Madam President, we've been to INDOPACOM in Hawaii, to give briefings, to Guam to visit our B52s and other airplanes, our forward operating base to Japan and South Korea. We've met with Prime Minister Kishida [Fumio] and President Yoon [Suk Yeol] and are now honored to be meeting you, Madam President, today.
It is important that all democracies stand together against tyranny and oppression, whether it be [Vladimir] Putin's unprovoked invasion of Ukraine to Communist China's acts of aggression against your nation and the Pacific. Not since World War II have we seen such a struggle for the global balance of power.
Madam President, we visited with Taiwanese executives from semiconductor companies to aerospace. Taiwan has a vibrant economy and strong economic ties with the United States. You're our eighth largest trading partner, and freedom of navigation is key for Taiwanese and the global economic prosperity.
Taiwan's strength, openness, and resiliency is the envy of Communist China, for the CCP fears its own people more than anything. And the oppressed people of China only need to look across the straits to see what a democracy really looks like.
I remember the last time we met, in New York, Madam President, you told me that Chairman Xi [Jinping] thinks that democracy doesn't work, that it's dysfunctional and ineffective. He said that, as an authoritarian, he can make decisions and execute quickly. Well, I say Chairman Xi is wrong. In a democracy, people are free. In a democracy, people have guaranteed rights. In a democracy, human rights and human dignity are respected. Taiwan and the United States share the same ideals and values, and our relationship is strong.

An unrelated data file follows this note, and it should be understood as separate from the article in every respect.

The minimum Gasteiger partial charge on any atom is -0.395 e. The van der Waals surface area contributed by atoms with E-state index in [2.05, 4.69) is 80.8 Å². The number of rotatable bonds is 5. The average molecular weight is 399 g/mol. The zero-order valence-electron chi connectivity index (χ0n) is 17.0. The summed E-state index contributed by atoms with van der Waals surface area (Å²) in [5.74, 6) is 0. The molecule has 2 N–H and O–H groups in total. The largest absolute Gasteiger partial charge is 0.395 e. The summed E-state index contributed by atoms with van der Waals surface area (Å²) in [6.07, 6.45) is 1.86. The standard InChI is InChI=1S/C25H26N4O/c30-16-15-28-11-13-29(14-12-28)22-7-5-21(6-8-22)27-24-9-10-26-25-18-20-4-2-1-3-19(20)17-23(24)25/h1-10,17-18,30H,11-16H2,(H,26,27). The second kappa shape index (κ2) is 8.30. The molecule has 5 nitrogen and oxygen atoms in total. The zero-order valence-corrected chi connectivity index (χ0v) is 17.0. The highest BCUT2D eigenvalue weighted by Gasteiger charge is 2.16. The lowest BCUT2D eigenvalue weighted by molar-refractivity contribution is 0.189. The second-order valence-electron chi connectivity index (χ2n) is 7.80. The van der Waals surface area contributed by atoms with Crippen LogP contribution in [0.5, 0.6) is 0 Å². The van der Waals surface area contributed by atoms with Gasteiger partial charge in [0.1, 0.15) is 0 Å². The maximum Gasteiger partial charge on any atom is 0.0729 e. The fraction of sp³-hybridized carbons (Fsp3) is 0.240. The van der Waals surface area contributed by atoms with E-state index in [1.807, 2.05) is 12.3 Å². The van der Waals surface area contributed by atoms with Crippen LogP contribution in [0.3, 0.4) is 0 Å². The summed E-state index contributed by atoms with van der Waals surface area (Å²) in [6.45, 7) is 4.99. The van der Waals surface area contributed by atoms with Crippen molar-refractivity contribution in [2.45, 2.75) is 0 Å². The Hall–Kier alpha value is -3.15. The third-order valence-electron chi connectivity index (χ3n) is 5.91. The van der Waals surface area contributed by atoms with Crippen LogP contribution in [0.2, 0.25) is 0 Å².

And as you pointed out, Madam President, it was the United States Congress that passed the Taiwan Relations Act in 1979. It set the direction of our relationship and guarantees that the United States will provide Taiwan arms to defend itself. And it was the United States Congress that passed the Taiwan Assurances Act, as you pointed out, and the Taiwan Enhanced Resiliency Act, a bill that I introduced. And as the House Foreign Affairs Committee Chairman, I sign off on all foreign military sales, including weapons to Taiwan. And I promise you, Madam President, we will deliver those weapons.
We are doing everything we can in Congress to speed up these sales and get you the weapons that you need to defend yourself. And we will provide training to your military, not for war, but for peace.
For as Ronald Reagan said, we achieve peace through strength. Projecting weakness only invites aggression and conflict. Projecting strength provides deterrence and promotes peace. So in closing, Taiwan has inspired the world. Your bravery, your courage, it has inspired the world as a beacon of hope and democracy. And I look forward to a great future, together, our two nations, one of peace and prosperity. Madam President, we stand with Taiwan.
The delegation also included US House of Representatives members Young Kim, Ami Bera, French Hill, Guy Reschenthaler, Madeleine Dean, Michael Lawler, and Nathaniel Moran, and was accompanied to the Taipei Guest House by American Institute in Taiwan Taipei Office Director Sandra Oudkirk.